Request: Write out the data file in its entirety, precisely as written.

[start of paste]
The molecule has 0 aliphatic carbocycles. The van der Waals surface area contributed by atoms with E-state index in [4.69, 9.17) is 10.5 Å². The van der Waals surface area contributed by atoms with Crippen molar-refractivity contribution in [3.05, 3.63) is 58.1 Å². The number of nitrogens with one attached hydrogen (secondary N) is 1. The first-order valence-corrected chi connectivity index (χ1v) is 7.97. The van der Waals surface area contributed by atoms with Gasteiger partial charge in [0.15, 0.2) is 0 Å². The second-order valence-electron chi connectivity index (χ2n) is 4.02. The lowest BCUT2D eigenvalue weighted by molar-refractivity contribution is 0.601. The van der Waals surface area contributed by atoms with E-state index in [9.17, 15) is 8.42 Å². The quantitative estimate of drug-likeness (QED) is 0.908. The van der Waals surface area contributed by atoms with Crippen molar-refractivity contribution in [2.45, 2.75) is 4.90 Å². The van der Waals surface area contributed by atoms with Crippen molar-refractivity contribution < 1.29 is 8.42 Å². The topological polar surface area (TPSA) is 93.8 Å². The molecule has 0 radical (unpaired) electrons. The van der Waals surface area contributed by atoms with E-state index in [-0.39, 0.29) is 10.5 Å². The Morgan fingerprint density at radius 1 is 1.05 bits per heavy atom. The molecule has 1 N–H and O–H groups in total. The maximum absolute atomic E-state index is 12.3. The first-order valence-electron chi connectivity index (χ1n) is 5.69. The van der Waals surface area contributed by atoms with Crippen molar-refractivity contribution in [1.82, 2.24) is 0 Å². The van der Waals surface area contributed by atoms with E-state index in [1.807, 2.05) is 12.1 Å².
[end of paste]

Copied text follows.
The molecule has 0 aliphatic carbocycles. The van der Waals surface area contributed by atoms with E-state index in [4.69, 9.17) is 10.5 Å². The van der Waals surface area contributed by atoms with Crippen molar-refractivity contribution in [3.05, 3.63) is 58.1 Å². The number of nitrogens with one attached hydrogen (secondary N) is 1. The first-order valence-corrected chi connectivity index (χ1v) is 7.97. The van der Waals surface area contributed by atoms with Gasteiger partial charge in [0.15, 0.2) is 0 Å². The second-order valence-electron chi connectivity index (χ2n) is 4.02. The lowest BCUT2D eigenvalue weighted by molar-refractivity contribution is 0.601. The van der Waals surface area contributed by atoms with E-state index in [9.17, 15) is 8.42 Å². The quantitative estimate of drug-likeness (QED) is 0.908. The van der Waals surface area contributed by atoms with Crippen molar-refractivity contribution in [2.45, 2.75) is 4.90 Å². The van der Waals surface area contributed by atoms with Crippen molar-refractivity contribution < 1.29 is 8.42 Å². The topological polar surface area (TPSA) is 93.8 Å². The molecule has 0 radical (unpaired) electrons. The van der Waals surface area contributed by atoms with E-state index in [-0.39, 0.29) is 10.5 Å². The Morgan fingerprint density at radius 1 is 1.05 bits per heavy atom. The molecule has 1 N–H and O–H groups in total. The maximum absolute atomic E-state index is 12.3. The first-order valence-electron chi connectivity index (χ1n) is 5.69. The van der Waals surface area contributed by atoms with Crippen molar-refractivity contribution in [1.82, 2.24) is 0 Å². The van der Waals surface area contributed by atoms with E-state index in [1.807, 2.05) is 12.1 Å².